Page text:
“Some of them must be starving because they can’t go out to find anything. These people, their livelihood is to earn what they eat in a day.”
Preah Sihanouk Provincial Hall spokesman Kheang Phearum said that provincial authorities and stakeholders have “enough food” to distribute to the people in the lockdown areas. He said authorities were ready to distribute food to more than 12,000 families in both the red zone and curfew areas.
He acknowledged that in some places the authorities have not yet provided food but suggested that people facing food shortages “contact local authorities through social media so that the authorities can provide food to them.”
“We will arrange for immediate delivery so that no one faces a famine,” he said.
Alejandro Gonzales Davidson, founder of local environmental watchdog Mother Nature, said Hun Sen must return Cambodia to a democracy “in order to make sure western countries provide aid,” noting that Cambodia “can’t rely on China alone.”
China has stepped in to wield significant influence in Cambodia as relations between Phnom Penh and Western governments have waned amid concerns over the country’s human rights situation and political environment.
Hun Sen’s government lacks a budget or the ability to assist the country’s villagers, observers say, otherwise he would have helped them obtain credit.
Nonetheless, Hun Sen warned people criticizing his handling of the coronavirus and other policies on Thursday that, “he will rely on China.”
Rapid increase in infections
Also, in neighboring Laos, COVID-19 infections ramped up dramatically Thursday, with 68 new cases reported, bringing the country’s overall caseload to 672. The new infections led authorities to issue a rare cancellation of Labor Day, a holiday regularly celebrated by communist governments in honor of the workforce that formally props them up.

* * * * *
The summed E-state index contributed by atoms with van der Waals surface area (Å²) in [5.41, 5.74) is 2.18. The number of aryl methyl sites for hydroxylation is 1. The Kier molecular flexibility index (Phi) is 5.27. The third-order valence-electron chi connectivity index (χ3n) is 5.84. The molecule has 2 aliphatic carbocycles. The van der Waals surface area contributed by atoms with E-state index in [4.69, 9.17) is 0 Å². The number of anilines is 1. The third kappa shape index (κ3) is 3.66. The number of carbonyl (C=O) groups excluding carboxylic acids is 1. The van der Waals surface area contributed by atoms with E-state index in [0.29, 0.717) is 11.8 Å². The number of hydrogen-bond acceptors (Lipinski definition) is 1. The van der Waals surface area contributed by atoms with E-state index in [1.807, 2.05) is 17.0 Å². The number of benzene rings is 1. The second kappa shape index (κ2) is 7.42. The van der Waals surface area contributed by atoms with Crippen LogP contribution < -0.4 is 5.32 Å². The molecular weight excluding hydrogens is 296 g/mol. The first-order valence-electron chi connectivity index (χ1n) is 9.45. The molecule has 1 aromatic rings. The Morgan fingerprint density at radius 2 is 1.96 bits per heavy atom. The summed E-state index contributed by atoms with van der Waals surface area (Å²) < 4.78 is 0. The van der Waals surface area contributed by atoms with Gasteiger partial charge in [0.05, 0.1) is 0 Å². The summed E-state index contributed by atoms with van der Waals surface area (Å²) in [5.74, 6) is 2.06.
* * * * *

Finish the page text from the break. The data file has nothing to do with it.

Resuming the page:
A health worker in Champassak province, which measured the second highest number of cases in the country on Thursday, told RFA’s Lao Service that quarantines are essential to blocking the spread of the coronavirus.
“If you go to another district, you can’t come back home right away—you have to be quarantined there for 14 days,” the worker said.
A resident of Vientiane province told RFA that restrictions prevented anyone from leaving the city.
“Even to go to the market, we have to ask for written permission from the village chief,” the resident said.
A member of the Lao Labor Union told RFA that Labor Day had been canceled due to the ongoing outbreak.
“All activities were canceled in compliance with the Prime Minister’s order, which bans all large gatherings because of the spread of COVID-19,” they said.
Meanwhile, unemployment is growing in impoverished Laos because of the coronavirus, sources told RFA.
“Thousands of Laotians have become unemployed due to the lockdown,” a union member said.
“A lot of businesses and factories are closed and the number of jobless is growing.”
No jobs to be had
A young unemployed man in Savannakhet province told RFA his efforts to find a job had proven worthless during the pandemic.
“I applied for job with some businesses earlier, but they’re all closed right now,” he said. “I have nothing to do except help my parents around the farm and garden.”
An unemployed woman in Oudomxay province said she had sought a job for three months with no success.
“Nobody will take me on because of the outbreak, so I went back to the countryside to help my parents work in the garden and rice field.”
A labor official in the capital Vientiane said the prospect for jobs is bleak amidst the outbreak
“It’s hard to find jobs for the unemployed right now because all businesses and factories are closed,” the official said.
“We would like to set up a job training program, but we don’t have the budget for it.”